Munich Personal RePEc Archive

The dialogue in foresight

Serbulescu, Radu (2012): The dialogue in foresight.

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Abstract

Abstract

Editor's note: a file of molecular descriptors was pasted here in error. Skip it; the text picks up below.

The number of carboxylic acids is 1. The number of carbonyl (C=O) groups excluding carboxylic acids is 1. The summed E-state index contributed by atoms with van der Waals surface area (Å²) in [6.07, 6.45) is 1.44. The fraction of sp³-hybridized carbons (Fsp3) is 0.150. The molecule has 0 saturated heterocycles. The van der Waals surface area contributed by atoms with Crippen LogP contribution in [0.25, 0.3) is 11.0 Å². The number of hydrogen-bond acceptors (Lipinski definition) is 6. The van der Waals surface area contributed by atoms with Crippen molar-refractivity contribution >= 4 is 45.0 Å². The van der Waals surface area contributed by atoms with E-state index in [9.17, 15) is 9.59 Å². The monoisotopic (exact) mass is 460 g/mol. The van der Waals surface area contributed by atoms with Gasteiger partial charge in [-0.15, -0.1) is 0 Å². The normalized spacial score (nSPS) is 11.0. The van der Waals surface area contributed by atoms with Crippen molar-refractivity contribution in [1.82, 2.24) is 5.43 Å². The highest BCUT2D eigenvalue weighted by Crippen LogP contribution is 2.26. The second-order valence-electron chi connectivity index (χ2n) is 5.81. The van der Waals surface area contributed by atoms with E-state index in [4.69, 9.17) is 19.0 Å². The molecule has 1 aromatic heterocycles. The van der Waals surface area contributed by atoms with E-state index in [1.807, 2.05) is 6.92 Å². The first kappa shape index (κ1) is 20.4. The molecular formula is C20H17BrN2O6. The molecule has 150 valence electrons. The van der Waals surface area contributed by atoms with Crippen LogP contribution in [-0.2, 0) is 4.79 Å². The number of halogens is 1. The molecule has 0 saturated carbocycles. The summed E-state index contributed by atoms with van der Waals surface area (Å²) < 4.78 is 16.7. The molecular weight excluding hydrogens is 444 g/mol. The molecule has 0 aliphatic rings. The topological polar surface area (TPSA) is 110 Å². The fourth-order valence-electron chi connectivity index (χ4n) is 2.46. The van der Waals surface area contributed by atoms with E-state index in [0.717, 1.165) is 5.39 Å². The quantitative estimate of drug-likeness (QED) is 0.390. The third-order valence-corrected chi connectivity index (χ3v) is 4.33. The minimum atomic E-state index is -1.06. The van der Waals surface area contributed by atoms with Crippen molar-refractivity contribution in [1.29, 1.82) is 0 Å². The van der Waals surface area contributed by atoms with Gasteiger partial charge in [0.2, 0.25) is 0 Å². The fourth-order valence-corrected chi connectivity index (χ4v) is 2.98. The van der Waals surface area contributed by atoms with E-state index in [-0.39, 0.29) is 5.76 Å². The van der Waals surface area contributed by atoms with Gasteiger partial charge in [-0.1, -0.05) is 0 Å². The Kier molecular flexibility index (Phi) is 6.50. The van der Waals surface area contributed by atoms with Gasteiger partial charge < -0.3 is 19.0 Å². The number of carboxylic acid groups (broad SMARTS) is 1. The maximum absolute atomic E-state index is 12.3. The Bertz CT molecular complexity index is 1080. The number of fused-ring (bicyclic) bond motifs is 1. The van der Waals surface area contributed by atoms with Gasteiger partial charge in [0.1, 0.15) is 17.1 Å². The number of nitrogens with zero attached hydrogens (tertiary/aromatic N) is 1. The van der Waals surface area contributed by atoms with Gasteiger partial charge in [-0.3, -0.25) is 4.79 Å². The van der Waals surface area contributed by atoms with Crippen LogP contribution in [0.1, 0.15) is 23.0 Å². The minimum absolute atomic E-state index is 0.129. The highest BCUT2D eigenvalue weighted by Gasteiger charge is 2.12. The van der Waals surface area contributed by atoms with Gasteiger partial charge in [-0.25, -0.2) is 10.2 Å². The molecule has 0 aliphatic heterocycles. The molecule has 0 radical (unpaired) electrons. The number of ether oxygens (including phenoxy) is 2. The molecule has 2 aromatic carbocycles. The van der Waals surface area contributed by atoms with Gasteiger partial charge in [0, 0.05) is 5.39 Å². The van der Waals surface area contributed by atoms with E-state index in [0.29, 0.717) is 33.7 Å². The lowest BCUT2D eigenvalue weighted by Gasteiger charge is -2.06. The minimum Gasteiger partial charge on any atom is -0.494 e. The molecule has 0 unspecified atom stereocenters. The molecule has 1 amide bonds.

Contemporary literature on dialogue focuses particularly on Bohmian dialogue. One argument may be the ability of this dialogue theory to match with modern communication tools, especially through Internet. Also, the major theme of Bohm theory, the open dialogue, has been developed technologically as an “open space” where all dialogues, whatever aims or subject, may possible. This paper states that the dialogue processes differs in nature, and one particular process do not result from an arbitrary option. The foresight, for instance, does not consist in a dialogue related to one specific topic, whatever complex and extended might be. The dialogue, in this case, may be seen as a support action for the foresight activity, or as a resource which may offer solutions for sustaining it. This is a ‘dialogue in’ for the foresight, and the discussions may focus on various related themes: sustainability, science-society dialogue, environmental policy etc. The purpose of this dialogue is to reveal new meanings for ‘foresight’, as a second-order significant. Certainly, words like future, vision, forecast etc. may not be mentioned, but any loss in meaning: in fact, there is a third-order of signification for these words. Dialogue might be also considered as an activity itself, even in relation with foresight. This is a ‘dialogue about’ the subject, which is concerned on a denotative meaning of the word: the dialogue will emphasize the connotations of the related words like future, vision, forecast etc. and the purpose is to negotiate a common meaning for the subject-word, foresight. When a dialogue is an ongoing process, it creates stable communication structures, or dialogical groups. It is natural to consider the emergence of one group having a certain a priori purpose, even it appears accidentally. The word ‘purpose’ might refers to debate a subject, to reach an agreement or to explore the significations of one term. It is also natural to examine how adequate is the structure, and it might be expressed in two ways: how large should be the group, and how many time is necessary to reach the purposed objective. Starting and sustaining dialogical structures depends strongly on nature of the activity to be supported by the dialogue, available resources and objectives. Foresight dialogue is, in fact, a “mix of dialogues” which proves the homogeneity of the field.

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